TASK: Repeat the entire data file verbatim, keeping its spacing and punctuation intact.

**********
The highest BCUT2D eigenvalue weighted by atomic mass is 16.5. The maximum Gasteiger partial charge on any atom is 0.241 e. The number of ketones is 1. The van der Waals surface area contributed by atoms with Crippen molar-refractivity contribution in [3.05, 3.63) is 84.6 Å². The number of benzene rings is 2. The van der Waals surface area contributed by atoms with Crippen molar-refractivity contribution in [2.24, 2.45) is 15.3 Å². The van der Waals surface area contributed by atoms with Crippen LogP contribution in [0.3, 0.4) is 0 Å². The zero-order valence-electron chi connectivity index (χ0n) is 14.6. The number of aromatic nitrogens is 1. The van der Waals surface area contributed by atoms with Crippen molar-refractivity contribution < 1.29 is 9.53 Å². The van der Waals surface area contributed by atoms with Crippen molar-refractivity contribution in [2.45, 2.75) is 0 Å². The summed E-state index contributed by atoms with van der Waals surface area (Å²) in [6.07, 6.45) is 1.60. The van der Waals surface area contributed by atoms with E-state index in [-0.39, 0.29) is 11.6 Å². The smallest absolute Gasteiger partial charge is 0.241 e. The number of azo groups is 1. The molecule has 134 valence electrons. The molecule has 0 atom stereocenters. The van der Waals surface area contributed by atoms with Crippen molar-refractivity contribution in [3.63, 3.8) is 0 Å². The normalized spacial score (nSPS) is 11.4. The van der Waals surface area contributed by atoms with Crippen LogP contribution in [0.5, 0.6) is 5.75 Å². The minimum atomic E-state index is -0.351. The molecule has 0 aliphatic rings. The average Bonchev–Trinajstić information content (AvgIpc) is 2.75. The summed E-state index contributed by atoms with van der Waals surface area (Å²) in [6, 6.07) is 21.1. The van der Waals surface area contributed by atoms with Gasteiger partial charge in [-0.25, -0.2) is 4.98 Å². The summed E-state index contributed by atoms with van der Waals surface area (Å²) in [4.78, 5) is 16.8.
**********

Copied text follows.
The highest BCUT2D eigenvalue weighted by atomic mass is 16.5. The maximum Gasteiger partial charge on any atom is 0.241 e. The number of ketones is 1. The van der Waals surface area contributed by atoms with Crippen molar-refractivity contribution in [3.05, 3.63) is 84.6 Å². The number of benzene rings is 2. The van der Waals surface area contributed by atoms with Crippen molar-refractivity contribution in [2.24, 2.45) is 15.3 Å². The van der Waals surface area contributed by atoms with Crippen LogP contribution in [0.3, 0.4) is 0 Å². The zero-order valence-electron chi connectivity index (χ0n) is 14.6. The number of aromatic nitrogens is 1. The van der Waals surface area contributed by atoms with Crippen molar-refractivity contribution < 1.29 is 9.53 Å². The van der Waals surface area contributed by atoms with Crippen molar-refractivity contribution in [2.45, 2.75) is 0 Å². The summed E-state index contributed by atoms with van der Waals surface area (Å²) in [6.07, 6.45) is 1.60. The van der Waals surface area contributed by atoms with E-state index in [-0.39, 0.29) is 11.6 Å². The smallest absolute Gasteiger partial charge is 0.241 e. The number of azo groups is 1. The molecule has 134 valence electrons. The molecule has 0 atom stereocenters. The van der Waals surface area contributed by atoms with Crippen molar-refractivity contribution in [3.63, 3.8) is 0 Å². The normalized spacial score (nSPS) is 11.4. The van der Waals surface area contributed by atoms with Crippen LogP contribution in [0.5, 0.6) is 5.75 Å². The minimum atomic E-state index is -0.351. The molecule has 0 aliphatic rings. The average Bonchev–Trinajstić information content (AvgIpc) is 2.75. The summed E-state index contributed by atoms with van der Waals surface area (Å²) in [6, 6.07) is 21.1. The van der Waals surface area contributed by atoms with Gasteiger partial charge in [-0.25, -0.2) is 4.98 Å². The summed E-state index contributed by atoms with van der Waals surface area (Å²) in [4.78, 5) is 16.8.